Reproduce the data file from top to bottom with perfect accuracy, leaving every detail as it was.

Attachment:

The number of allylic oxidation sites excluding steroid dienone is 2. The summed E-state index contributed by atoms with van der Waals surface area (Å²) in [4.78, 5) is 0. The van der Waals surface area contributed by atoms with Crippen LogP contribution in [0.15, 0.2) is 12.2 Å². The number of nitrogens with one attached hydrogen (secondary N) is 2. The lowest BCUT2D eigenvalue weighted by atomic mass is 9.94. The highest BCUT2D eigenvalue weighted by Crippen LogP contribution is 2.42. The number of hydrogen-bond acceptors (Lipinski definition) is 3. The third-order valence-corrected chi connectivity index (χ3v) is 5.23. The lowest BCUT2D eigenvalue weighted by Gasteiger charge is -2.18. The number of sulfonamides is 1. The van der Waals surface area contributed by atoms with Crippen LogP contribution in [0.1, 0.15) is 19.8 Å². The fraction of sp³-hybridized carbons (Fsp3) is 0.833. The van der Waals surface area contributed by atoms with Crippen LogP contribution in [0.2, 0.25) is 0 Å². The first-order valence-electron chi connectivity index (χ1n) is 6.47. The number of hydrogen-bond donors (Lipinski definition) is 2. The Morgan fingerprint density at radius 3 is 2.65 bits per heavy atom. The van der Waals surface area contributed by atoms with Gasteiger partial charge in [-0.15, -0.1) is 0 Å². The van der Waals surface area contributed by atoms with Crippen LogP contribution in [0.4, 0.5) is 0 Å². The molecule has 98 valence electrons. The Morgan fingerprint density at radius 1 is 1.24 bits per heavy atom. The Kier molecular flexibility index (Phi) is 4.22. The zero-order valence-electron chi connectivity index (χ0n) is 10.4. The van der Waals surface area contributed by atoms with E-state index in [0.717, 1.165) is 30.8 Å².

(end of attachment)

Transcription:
The number of allylic oxidation sites excluding steroid dienone is 2. The summed E-state index contributed by atoms with van der Waals surface area (Å²) in [4.78, 5) is 0. The van der Waals surface area contributed by atoms with Crippen LogP contribution in [0.15, 0.2) is 12.2 Å². The number of nitrogens with one attached hydrogen (secondary N) is 2. The lowest BCUT2D eigenvalue weighted by atomic mass is 9.94. The highest BCUT2D eigenvalue weighted by Crippen LogP contribution is 2.42. The number of hydrogen-bond acceptors (Lipinski definition) is 3. The third-order valence-corrected chi connectivity index (χ3v) is 5.23. The lowest BCUT2D eigenvalue weighted by Gasteiger charge is -2.18. The number of sulfonamides is 1. The van der Waals surface area contributed by atoms with Crippen LogP contribution in [0.1, 0.15) is 19.8 Å². The fraction of sp³-hybridized carbons (Fsp3) is 0.833. The van der Waals surface area contributed by atoms with Crippen LogP contribution in [0.2, 0.25) is 0 Å². The first-order valence-electron chi connectivity index (χ1n) is 6.47. The number of hydrogen-bond donors (Lipinski definition) is 2. The Morgan fingerprint density at radius 3 is 2.65 bits per heavy atom. The van der Waals surface area contributed by atoms with Gasteiger partial charge in [-0.15, -0.1) is 0 Å². The van der Waals surface area contributed by atoms with Crippen LogP contribution in [0.4, 0.5) is 0 Å². The molecule has 98 valence electrons. The Morgan fingerprint density at radius 1 is 1.24 bits per heavy atom. The Kier molecular flexibility index (Phi) is 4.22. The zero-order valence-electron chi connectivity index (χ0n) is 10.4. The van der Waals surface area contributed by atoms with E-state index in [0.717, 1.165) is 30.8 Å².